I sketched this cottage during the weekend in watercolour. It is Willy Lott's Cottage near Flatford in Suffolk and is the same cottage that was painted in John Constable's famous painting "The Haywain" in 1821. Flatford Mill was owned by Constable's father and the house on the left side belonged to a neighbour, Willy Lott (a tenant farmer), who was said to have been born in the house and never to have left it for more than four days in his lifetime. Willy Lott's house has survived to this day practically unaltered, but none of the original trees in the painting exist today. The water level is also higher as that area of East Anglia has sunk into the sea by 30cm since Constable's time.
Until a few years ago I had never seen a live turkey except on television or in a photo. When I visited the Liens to purchse my first chickens, I met their turkey. It was a huge tom - a bronze turkey and it filled the doorway of the barn. I've never seen such a large bird before. It wasn't agressive, but it sure was big.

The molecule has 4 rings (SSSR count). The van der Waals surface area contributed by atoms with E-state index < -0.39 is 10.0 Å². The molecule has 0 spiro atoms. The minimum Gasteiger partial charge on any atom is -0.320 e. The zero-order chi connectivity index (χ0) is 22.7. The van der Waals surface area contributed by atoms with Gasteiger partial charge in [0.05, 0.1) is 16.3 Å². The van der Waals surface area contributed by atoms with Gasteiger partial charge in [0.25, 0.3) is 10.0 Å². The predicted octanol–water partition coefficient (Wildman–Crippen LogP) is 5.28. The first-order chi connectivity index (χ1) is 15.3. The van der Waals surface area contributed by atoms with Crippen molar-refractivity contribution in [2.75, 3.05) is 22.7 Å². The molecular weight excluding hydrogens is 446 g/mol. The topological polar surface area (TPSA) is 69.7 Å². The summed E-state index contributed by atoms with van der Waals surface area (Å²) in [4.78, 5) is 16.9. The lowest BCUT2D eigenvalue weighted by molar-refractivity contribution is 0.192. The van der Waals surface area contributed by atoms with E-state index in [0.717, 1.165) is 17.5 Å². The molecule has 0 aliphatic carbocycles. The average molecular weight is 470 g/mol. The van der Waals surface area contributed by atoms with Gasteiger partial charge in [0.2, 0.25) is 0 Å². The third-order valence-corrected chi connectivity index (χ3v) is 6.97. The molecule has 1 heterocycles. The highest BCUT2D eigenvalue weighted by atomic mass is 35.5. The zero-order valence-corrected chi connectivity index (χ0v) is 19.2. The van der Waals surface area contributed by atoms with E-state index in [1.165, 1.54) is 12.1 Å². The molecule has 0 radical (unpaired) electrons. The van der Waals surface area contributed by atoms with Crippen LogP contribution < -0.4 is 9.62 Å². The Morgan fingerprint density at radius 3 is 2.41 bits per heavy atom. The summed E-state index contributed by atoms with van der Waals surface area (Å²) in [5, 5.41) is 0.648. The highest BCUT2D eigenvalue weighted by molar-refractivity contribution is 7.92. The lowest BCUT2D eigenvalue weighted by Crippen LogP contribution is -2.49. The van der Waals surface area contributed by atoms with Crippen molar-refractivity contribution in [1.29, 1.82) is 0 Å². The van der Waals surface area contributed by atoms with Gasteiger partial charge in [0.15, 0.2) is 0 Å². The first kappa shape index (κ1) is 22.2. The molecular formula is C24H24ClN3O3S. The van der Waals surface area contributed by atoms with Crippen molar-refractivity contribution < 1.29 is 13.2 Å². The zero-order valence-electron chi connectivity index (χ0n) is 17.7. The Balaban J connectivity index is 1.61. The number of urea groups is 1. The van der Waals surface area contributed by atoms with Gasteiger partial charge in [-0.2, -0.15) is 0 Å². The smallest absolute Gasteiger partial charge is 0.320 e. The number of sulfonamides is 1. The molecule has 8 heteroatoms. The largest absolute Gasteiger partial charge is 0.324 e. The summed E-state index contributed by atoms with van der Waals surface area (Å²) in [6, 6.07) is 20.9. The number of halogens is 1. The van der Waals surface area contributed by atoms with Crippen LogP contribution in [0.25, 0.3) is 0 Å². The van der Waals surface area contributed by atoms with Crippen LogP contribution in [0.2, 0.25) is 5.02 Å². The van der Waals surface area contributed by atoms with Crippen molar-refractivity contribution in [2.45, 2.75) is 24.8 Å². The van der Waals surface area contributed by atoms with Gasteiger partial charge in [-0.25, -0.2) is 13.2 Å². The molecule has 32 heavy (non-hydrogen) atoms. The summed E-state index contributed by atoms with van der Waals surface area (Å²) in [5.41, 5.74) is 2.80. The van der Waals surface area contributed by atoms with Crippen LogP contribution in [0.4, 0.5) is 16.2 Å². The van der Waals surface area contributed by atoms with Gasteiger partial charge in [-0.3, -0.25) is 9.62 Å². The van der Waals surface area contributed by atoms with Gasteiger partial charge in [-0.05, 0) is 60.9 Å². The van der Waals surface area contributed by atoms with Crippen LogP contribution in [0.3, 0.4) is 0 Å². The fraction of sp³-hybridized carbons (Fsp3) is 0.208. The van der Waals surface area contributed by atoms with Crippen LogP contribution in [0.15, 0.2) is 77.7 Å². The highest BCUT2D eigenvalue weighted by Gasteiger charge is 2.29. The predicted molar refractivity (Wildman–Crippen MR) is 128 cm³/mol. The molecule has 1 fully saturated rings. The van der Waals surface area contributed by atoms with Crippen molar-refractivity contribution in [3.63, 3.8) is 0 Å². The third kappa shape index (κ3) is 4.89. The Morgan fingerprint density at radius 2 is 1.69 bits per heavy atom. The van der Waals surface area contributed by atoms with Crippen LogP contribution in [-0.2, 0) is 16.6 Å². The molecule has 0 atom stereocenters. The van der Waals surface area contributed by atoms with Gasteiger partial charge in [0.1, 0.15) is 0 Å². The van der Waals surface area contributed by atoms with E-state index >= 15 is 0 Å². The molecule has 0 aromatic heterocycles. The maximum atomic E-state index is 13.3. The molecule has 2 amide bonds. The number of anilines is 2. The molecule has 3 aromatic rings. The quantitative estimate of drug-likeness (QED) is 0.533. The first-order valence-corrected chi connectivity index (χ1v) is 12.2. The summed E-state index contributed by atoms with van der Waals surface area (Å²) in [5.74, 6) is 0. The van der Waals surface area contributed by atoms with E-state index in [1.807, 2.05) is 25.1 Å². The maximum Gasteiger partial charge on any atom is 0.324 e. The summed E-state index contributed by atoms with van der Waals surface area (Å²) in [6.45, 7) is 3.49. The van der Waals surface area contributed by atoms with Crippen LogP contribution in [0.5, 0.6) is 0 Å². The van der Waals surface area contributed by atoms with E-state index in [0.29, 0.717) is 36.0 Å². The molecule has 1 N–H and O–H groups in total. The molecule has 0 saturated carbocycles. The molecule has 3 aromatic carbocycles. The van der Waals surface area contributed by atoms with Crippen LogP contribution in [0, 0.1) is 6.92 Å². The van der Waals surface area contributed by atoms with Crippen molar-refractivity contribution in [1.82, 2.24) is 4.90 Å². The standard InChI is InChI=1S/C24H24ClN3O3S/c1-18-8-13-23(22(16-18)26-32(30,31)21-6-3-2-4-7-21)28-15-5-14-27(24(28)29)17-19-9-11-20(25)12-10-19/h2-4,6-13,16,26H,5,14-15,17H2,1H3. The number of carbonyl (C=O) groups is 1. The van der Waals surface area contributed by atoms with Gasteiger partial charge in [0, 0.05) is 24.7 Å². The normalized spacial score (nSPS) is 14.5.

Since then there have been many turkeys in the barn. And so far all have been white turkeys. They are rather interesting creatures and very curious, investigating everything and everyone who enters their pen. They do also have an agressive streak like most birds and if there is an injured bird or any sign of blood they keep attacking. This is what happened to one of the older turkeys. Some pin feathers were pulled in its wing and the bleeding attracted more attention, so it was removed from the pen to provide the bird time to heal before being returned. As a result, the turkey wanders around the barn and out into the yard, exploring its new found world. It makes funny little barking noises, rather like that of a seal or small dog, not the gobble gobble, that people associate with turkeys. Like most animals, their voices change with age and it is 6 months or so before they have their adult voices.
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